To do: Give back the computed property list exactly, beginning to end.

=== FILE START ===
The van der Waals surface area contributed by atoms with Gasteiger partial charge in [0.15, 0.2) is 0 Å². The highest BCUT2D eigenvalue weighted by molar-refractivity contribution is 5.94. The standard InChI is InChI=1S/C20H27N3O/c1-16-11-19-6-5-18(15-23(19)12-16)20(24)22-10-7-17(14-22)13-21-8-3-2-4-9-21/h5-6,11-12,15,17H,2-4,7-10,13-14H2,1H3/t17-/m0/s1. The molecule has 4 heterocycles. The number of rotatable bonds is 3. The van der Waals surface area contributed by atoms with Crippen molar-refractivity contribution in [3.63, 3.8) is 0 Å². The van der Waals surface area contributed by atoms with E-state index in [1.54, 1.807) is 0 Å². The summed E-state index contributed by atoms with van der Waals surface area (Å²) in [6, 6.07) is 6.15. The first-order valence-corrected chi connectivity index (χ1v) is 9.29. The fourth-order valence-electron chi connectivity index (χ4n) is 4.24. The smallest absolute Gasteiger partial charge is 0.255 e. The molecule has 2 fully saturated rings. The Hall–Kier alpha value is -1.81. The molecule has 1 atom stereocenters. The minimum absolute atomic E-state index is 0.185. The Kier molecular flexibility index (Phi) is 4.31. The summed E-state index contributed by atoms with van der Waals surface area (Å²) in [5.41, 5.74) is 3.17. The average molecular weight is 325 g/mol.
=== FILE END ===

The van der Waals surface area contributed by atoms with Gasteiger partial charge in [0.15, 0.2) is 0 Å². The highest BCUT2D eigenvalue weighted by molar-refractivity contribution is 5.94. The standard InChI is InChI=1S/C20H27N3O/c1-16-11-19-6-5-18(15-23(19)12-16)20(24)22-10-7-17(14-22)13-21-8-3-2-4-9-21/h5-6,11-12,15,17H,2-4,7-10,13-14H2,1H3/t17-/m0/s1. The molecule has 4 heterocycles. The number of rotatable bonds is 3. The van der Waals surface area contributed by atoms with Crippen molar-refractivity contribution in [3.63, 3.8) is 0 Å². The van der Waals surface area contributed by atoms with E-state index in [1.54, 1.807) is 0 Å². The summed E-state index contributed by atoms with van der Waals surface area (Å²) in [6, 6.07) is 6.15. The first-order valence-corrected chi connectivity index (χ1v) is 9.29. The fourth-order valence-electron chi connectivity index (χ4n) is 4.24. The smallest absolute Gasteiger partial charge is 0.255 e. The molecule has 2 fully saturated rings. The Hall–Kier alpha value is -1.81. The molecule has 1 atom stereocenters. The minimum absolute atomic E-state index is 0.185. The Kier molecular flexibility index (Phi) is 4.31. The summed E-state index contributed by atoms with van der Waals surface area (Å²) in [5.41, 5.74) is 3.17. The average molecular weight is 325 g/mol.